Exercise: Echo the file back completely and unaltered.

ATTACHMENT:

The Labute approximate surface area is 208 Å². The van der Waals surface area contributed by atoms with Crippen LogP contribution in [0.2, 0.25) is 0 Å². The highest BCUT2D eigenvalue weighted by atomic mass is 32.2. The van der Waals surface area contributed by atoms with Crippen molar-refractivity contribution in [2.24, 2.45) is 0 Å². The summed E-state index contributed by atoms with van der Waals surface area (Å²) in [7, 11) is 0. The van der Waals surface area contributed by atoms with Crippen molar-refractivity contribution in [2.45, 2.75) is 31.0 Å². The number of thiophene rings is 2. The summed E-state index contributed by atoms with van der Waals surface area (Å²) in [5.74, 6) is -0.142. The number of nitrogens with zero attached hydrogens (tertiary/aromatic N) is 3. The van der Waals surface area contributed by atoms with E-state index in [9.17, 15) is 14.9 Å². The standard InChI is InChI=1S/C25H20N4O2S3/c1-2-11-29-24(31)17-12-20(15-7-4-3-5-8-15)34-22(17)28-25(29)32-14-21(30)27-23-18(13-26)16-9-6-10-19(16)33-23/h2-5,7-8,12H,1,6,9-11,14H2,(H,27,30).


The Labute approximate surface area is 208 Å². The van der Waals surface area contributed by atoms with Crippen LogP contribution in [0.2, 0.25) is 0 Å². The highest BCUT2D eigenvalue weighted by atomic mass is 32.2. The van der Waals surface area contributed by atoms with Crippen molar-refractivity contribution in [2.24, 2.45) is 0 Å². The summed E-state index contributed by atoms with van der Waals surface area (Å²) in [7, 11) is 0. The van der Waals surface area contributed by atoms with Crippen molar-refractivity contribution in [2.45, 2.75) is 31.0 Å². The number of thiophene rings is 2. The summed E-state index contributed by atoms with van der Waals surface area (Å²) in [5.74, 6) is -0.142. The number of nitrogens with zero attached hydrogens (tertiary/aromatic N) is 3. The van der Waals surface area contributed by atoms with E-state index in [9.17, 15) is 14.9 Å². The standard InChI is InChI=1S/C25H20N4O2S3/c1-2-11-29-24(31)17-12-20(15-7-4-3-5-8-15)34-22(17)28-25(29)32-14-21(30)27-23-18(13-26)16-9-6-10-19(16)33-23/h2-5,7-8,12H,1,6,9-11,14H2,(H,27,30).